by Eric Granof of AIA Surety
(reprinted with the permission of the author)
As I sat around the dinner table last night with my family, we talked about things that I can only assume most families talk about. How the kids’ days were at school, what our plans were for the Super Bowl and, of course, Bail Reform. Okay, you are probably thinking that my family is a little strange talking about Bail Reform, and we probably are, but as my children started asking questions, I started noticing some pretty amazing things. First, my kids were asking really good questions; common sense and simple questions that I have yet to hear from any of the politicians and staffers that I have talked to. Second, my kids immediately understood why bail reform doesn’t and won’t work. Lastly, the longer we discussed things, the more upset they became, wondering why in the world would people who were supposed to do things to help us, would do things that would potentially put us in harm’s way.
By the end of dinner and our discussion, I quickly began to realize something. How in the world do my children seem to get it and my legislators don’t? When you really think about it, the ideas and proposed solutions that are part of bail reform are so flawed and nonsensical, that it is almost shocking that someone who was truly looking out for the interests of the community could ever consider them. The only thing I could think of is to try and explain things through the eyes and words of my children.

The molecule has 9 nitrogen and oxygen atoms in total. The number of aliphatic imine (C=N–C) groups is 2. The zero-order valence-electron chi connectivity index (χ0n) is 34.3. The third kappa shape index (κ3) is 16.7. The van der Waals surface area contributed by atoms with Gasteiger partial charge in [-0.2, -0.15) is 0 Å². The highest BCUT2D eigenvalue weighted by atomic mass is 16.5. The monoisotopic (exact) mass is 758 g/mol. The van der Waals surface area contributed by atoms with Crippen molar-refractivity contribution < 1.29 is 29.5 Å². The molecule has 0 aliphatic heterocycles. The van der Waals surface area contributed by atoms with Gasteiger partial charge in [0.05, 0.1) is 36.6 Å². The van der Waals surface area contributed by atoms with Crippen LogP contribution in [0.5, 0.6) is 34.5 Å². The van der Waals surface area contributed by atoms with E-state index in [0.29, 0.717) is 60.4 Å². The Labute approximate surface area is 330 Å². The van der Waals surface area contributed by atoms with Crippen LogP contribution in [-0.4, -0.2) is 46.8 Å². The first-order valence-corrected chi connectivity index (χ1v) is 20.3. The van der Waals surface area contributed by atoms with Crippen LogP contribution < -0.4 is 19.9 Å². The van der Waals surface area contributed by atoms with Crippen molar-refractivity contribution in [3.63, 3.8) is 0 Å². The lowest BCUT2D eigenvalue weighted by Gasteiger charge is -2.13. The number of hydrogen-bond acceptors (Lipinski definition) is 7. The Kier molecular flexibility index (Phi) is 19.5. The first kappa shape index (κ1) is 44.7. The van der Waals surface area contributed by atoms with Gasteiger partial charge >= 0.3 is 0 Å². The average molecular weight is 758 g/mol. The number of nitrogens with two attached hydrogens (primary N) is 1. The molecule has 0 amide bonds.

As I explained the basic concept of pretrial release as it currently exists and as Bail Reform proposes to change it, my children immediately started questioning things. What do people do to get arrested in the first place? What happens when they do get arrested? If I get arrested would I get to call you and mom to come get me out? Have you ever been arrested (just for the record, I haven’t)? What if you are innocent? How long do I have to wait until I get out? Do I have to share a room with someone else? What if they are mean? Do I get to talk to a lawyer? How much does a bail bond cost? Are there different prices if you are a kid? Who determines how much people pay? What if you can’t afford it?
The questions came fast and furious and I did my best to answer them plainly and simply so they could follow me…and for the most part, they were right there with me.
I tried to explain what Bail Reform meant and what their proposed system of detain or release for FREE looks like. This is where my kids started getting confused. Not because what I was saying was conceptually difficult to understand, they just simply didn’t get why in the world we would want to do things that way. Again came more questions. If you let them out of jail for free, why would they come back? Why do some people have to stay and some could go home? Who decides who stays and who goes? What if they don’t like you, will they make you stay? If I had to stay, would I ever get to see you and mom? What happens if people don’t show up, do they get in trouble? If they are getting out and they are bad, won’t they just be bad again? Why do we want to let bad guys out of jail? Can they keep you in jail if you are innocent? How can a computer know if I am a good person or a bad person? What if the computer has a virus? Don’t judges decide whether people are innocent or guilty and then if they should be in or out of jail? Who pays for the jail? Does the computer program cost money like Minecraft does?